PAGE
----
If Joseph had a right to dictate me in relation to salvation, in relation to a hereafter, he had a right to dictate me in relation to all my earthly affairs….

What would a man of God say, who felt aright, when Joseph asked him for his money? He would say, “Yes, and I wish I had more to help to build up the kingdom of God.” Or if he came and said, “I want your wife?” “O yes,” he would say, “here she is, there are plenty more.”

…Did the Lord actually want Abraham to kill Isaac? Did the Prophet Joseph want every man’s wife he asked for? He did not, but in that thing was the grand thread of the Priesthood developed. The grand object in view was to try the people of God, to see what was in them. If such a man of God should come to me and say, “I want your gold and silver, or your wives,” I should say, “Here they are, I wish I had more to give you, take all I have got.” A man who has got the Spirit of God, and the light of eternity in him, has no trouble about such matters.18

It is not much of a defense of Joseph Smith’s polyandry to argue that he did not really “want every man’s wife he asked for.” The fact is that he wanted, and got, quite a few men’s wives. Hales tries to negate the significance of Grant’s statement by arguing that there is no historical evidence that Joseph ever actually demanded other men give up their wives to him.19 Given Joseph’s secrecy in the matter, however, perhaps Grant knew something the historical record does not reveal or at least that it does not substantiate to Hales’s satisfaction. What the historical evidence does make clear, in any case, is that Joseph claimed as his wives a dozen or more women who had living, legal husbands, and that he had sexual relations with at least several of them. The Bible is explicit that such polyandrous relationships are adultery:

For the married woman is bound by law to her husband while he is living; but if her husband dies, she is released from the law concerning the husband. So then, if while her husband is living she is joined to another man, she shall be called an adulteress; but if her husband dies, she is free from the law, so that she is not an adulteress though she is joined to another man. (Romans 7:2-3 NASB, emphasis added).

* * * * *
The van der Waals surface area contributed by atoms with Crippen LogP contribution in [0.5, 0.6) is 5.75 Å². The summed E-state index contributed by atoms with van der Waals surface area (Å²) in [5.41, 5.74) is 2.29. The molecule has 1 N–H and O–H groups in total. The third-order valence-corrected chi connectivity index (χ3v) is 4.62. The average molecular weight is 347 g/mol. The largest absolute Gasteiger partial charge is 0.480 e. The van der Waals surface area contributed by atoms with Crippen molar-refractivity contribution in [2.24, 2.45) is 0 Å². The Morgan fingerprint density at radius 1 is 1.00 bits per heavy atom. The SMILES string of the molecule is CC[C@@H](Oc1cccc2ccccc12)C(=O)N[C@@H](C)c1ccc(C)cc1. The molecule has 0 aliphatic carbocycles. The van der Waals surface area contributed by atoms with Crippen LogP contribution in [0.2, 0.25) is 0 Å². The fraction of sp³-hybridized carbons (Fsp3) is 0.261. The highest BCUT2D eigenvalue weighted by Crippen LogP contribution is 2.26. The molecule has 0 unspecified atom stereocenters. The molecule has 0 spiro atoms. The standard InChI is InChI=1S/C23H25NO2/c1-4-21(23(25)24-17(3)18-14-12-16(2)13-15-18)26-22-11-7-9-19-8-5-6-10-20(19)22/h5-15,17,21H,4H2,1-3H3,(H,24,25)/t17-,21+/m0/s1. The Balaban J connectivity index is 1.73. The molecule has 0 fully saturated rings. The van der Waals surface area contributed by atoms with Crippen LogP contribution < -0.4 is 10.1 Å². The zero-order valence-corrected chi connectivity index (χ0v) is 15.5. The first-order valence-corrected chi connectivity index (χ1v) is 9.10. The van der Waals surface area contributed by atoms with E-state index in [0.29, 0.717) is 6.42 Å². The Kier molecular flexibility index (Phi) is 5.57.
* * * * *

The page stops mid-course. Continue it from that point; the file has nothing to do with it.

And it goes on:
The word of God in the Bible clearly states that what Joseph Smith practiced was adultery. Now, Christians are sinners saved by grace, and Christian men have been succumbing to temptation and committing adultery for two thousand years. However, Joseph claimed that his adultery was really sacred marriage commanded by God. It is simply not possible for a true prophet of God, acting in his capacity as God’s prophet, to claim that God commanded him to do something that is in reality adultery. Thus, Joseph’s multiple adulterous relationships, practiced under the cloak of prophetic authority, unmistakably mark him as a false prophet—what Jesus called a wolf in sheep’s clothing:

Beware of false prophets, who come to you in sheep’s clothing but inwardly are ravenous wolves. You will recognize them by their fruits. Are grapes gathered from thornbushes, or figs from thistles? So, every healthy tree bears good fruit, but the diseased tree bears bad fruit. A healthy tree cannot bear bad fruit, nor can a diseased tree bear good fruit. Every tree that does not bear good fruit is cut down and thrown into the fire. Thus you will recognize them by their fruits (Matthew 7:15-20 ESV).

If ever a situation merited Jesus’ description of a false prophet as a wolf in sheep’s clothing, it would be Joseph Smith’s polyandrous marriages.

 

For in-depth treatment of some of the issues discussed here, see also the following articles:

 

LDS Church Addresses Joseph Smith’s Polygamy (overview article)

Joseph Smith and Fanny Alger

Joseph Smith’s Teenage Plural Wives

Abraham, Hagar, and Joseph Smith’s Polygamy

The Polygamy of David and Solomon

And see further our main page on Polygamy, from which you can find still other articles.

 

NOTES


2. Brian C. Hales, Joseph Smith’s Polygamy, 3 vols. (Salt Lake City: Greg Kofford Books, 2013), 1:308-309.

3. Ibid., 1:310-14, 515-93.

4. Todd Compton, In Sacred Loneliness: The Plural Wives of Joseph Smith (Salt Lake City: Signature Books, 1997), 84.

5. Ibid., 78-79.

6. Zina Young, in her autobiography or “Biographical Sketch,” quoted in Compton, In Sacred Loneliness, 81; Hales, Joseph Smith’s Polygamy, 1:254 (spelling has been regularized here).

7. Compton, In Sacred Loneliness, 82.

8. Hales, Joseph Smith’s Polygamy, 1:255.

9. Compton, In Sacred Loneliness, 83.

10. Ibid., 83-84, 113.

11. Ibid., 122.

12. Hales, Joseph Smith’s Polygamy, 1:265.

13. Ibid., 1:349-54.

14. Ibid., 1:354-64.

15. Ibid., 1:361.

16. Compton, In Sacred Loneliness, 181-82.

17. Ibid., 183-85.

18. Journal of Discourses, 2:13-14.

19. Hales, Joseph Smith’s Polygamy, 1:305.